The manual says Oratex’s strength is degraded above 200°C, but it still wasn’t stretching. At 350°C I finally smelled burning and it snapped in two. So now I know that, like most other fabrics, Oratex only stretches on the bias.

I realised I was being too ambitious for a novice. Next day I neatened up the right tip, trimmed the excess fabric around its edges, and covered the left tip using two pieces of fabric. This worked better and, after gluing down the folds and cleaning up the area, it looked more or less acceptable after final trimming.

I am neither artist nor artisan, simply a pilot who wanted to fly my Fourniers, something I had been unable to do for more than two years. My priority was to get Wagon flying again as soon as possible. Making it lighter was of secondary importance, and ‘prettiness’ was way down the list.

However, what I learned was: you can have the same difficulties with any make of fabric; proper tuition and more experience would have enabled me to do a much better job (I’ve seen examples of wingtips that have been perfectly covered with a single Oratex panel by more expert fabric workers); and I should have left the most challenging areas to the end.

Also, the silicone paper was only used to protect the fabric’s painted surface from discolouration, so I knocked up covers for both my irons from offcuts of an old flannelette cotton bed sheet.

With both wingtips now adequately, if not beautifully, completed, I moved on to the much easier stage: covering the large, flat areas of wing between tip and root. I started with the underside again, as its appearance wasn’t as important as the upper surface, which needed cut-outs for the spoilers and might be tricky.

The Oratex application manual says to drape a sheet of fabric over the area it is going onto, peg or clip it into place, and then go around the other side to mark with a soft pencil where the solid parts of the airframe will attach to the fabric, so you can apply the adhesive there and only there, to avoid both waste and unsightly areas of excess adhesive through the thin, semi-translucent material.

Working alone, I found this too easier said than done in Dunsfold’s big, airy and well-lit Hangar 57, which is also pretty breezy when someone opens one of the doors.

I had intended using one large, un-seamed sheet per wing panel with the weave parallel to the chord line for neatness?making four big sheets of the sheer, glossy, slippery fine-weave Oratex. Unfortunately, I found that however carefully I secured the sail-like eighteen-feet by five-feet sheet to the wing’s undersurface it would try to slip off all the time I was securing it, and then flap in the breeze even once pegged into place.

Fitting the sheet around the necessary cut-outs for the aileron pushrods, pitot tube and outrigger legs, and then shrinking it without these holes shifting relative to one another, as well as accurately joining it with the existing wingtips, would be beyond my ability.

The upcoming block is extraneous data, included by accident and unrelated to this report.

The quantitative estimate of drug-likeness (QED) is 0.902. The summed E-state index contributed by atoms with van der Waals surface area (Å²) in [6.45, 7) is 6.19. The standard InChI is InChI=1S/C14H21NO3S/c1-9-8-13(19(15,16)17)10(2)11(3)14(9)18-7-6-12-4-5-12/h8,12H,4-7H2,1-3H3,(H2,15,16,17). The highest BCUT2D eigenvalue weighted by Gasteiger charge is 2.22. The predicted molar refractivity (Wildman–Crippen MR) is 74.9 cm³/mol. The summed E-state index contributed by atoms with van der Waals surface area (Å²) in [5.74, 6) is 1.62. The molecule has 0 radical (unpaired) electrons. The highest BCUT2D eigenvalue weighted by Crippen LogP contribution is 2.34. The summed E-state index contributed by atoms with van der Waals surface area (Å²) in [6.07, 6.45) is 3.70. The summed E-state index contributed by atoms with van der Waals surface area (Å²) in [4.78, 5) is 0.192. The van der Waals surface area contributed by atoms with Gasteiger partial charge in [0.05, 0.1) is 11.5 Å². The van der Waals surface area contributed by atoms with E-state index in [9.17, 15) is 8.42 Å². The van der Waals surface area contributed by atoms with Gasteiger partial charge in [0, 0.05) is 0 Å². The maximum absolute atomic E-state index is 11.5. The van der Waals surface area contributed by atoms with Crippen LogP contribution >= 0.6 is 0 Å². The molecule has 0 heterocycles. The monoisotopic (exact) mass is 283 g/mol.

Taking a break, I realised that, with my Fournier’s efficient tapered wing, it was going to be very difficult to ensure the weave was always aligned spanwise. But, except up close, it wouldn’t be possible to tell in which direction that weave actually ran, so I reassessed my use of this big roll of fabric.

Rather than try to cover a whole upper or lower wing panel at once with one eighteen-foot sheet, I decided to use several smaller pieces that would be easier to handle solo, joining them chord-wise with the recommended minimum two-inch overlap.

There would now be four pairs of symmetrical components: the tips, the aileron area between ribs one and nine, the central spoiler and outrigger area, and the inner wing panels, plus a single underside centre-section piece, making nine much smaller sheets in all.

This used the expensive fabric more efficiently. The total length for both the wing and the fuselage (excluding all tail units and ailerons which had recently been re-covered) was 52 feet of the six-foot wide fabric.

Per Oratex’s instructions, I wrapped these panels from the trailing edge all the way under and over the wing via the leading edge and back to the trailing edge again, with at least a two inch overlap underneath, where it shouldn’t be too obvious. This left me with a twenty-foot roll of spare fabric. Was I dismayed at this waste of money? Well, being me, yes at first I was. But then I had a brainwave: it was more than enough to re-cover the old, cracked and unsightly paint on the fuselage of my Australian RF4D!

The routine for applying these sheets was much more straightforward than the difficult areas I had tackled first. Mark on the underside of the fabric the areas on which the adhesive will be painted; paint a couple of coats of adhesive on to both the marked areas and the corresponding wing framework; allow them to dry. In very low ambient temperatures this drying can be slow.